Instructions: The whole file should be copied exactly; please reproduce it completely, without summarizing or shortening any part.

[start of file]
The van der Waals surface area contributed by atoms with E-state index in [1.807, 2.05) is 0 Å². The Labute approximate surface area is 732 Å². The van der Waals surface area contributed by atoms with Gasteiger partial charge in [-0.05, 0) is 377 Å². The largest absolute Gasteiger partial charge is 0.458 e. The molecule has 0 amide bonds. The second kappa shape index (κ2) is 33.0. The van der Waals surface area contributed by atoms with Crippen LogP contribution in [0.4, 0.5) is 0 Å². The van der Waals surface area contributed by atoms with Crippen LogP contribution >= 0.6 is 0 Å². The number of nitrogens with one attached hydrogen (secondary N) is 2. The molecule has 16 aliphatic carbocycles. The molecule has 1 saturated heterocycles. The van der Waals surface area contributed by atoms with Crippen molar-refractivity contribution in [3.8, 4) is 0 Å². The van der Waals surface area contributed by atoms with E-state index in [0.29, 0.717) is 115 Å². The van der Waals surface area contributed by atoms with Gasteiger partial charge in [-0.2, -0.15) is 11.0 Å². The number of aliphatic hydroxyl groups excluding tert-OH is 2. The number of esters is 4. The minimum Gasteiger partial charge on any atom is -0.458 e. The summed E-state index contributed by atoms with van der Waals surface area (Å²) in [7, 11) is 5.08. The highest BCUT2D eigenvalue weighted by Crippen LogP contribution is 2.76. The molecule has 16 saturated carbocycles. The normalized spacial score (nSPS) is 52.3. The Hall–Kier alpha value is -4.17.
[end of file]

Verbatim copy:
The van der Waals surface area contributed by atoms with E-state index in [1.807, 2.05) is 0 Å². The Labute approximate surface area is 732 Å². The van der Waals surface area contributed by atoms with Gasteiger partial charge in [-0.05, 0) is 377 Å². The largest absolute Gasteiger partial charge is 0.458 e. The molecule has 0 amide bonds. The second kappa shape index (κ2) is 33.0. The van der Waals surface area contributed by atoms with Crippen LogP contribution in [0.4, 0.5) is 0 Å². The van der Waals surface area contributed by atoms with Crippen LogP contribution >= 0.6 is 0 Å². The number of nitrogens with one attached hydrogen (secondary N) is 2. The molecule has 16 aliphatic carbocycles. The molecule has 1 saturated heterocycles. The van der Waals surface area contributed by atoms with Crippen molar-refractivity contribution in [3.8, 4) is 0 Å². The van der Waals surface area contributed by atoms with E-state index in [0.29, 0.717) is 115 Å². The van der Waals surface area contributed by atoms with Gasteiger partial charge in [-0.2, -0.15) is 11.0 Å². The number of aliphatic hydroxyl groups excluding tert-OH is 2. The number of esters is 4. The minimum Gasteiger partial charge on any atom is -0.458 e. The summed E-state index contributed by atoms with van der Waals surface area (Å²) in [7, 11) is 5.08. The highest BCUT2D eigenvalue weighted by Crippen LogP contribution is 2.76. The molecule has 16 saturated carbocycles. The normalized spacial score (nSPS) is 52.3. The Hall–Kier alpha value is -4.17.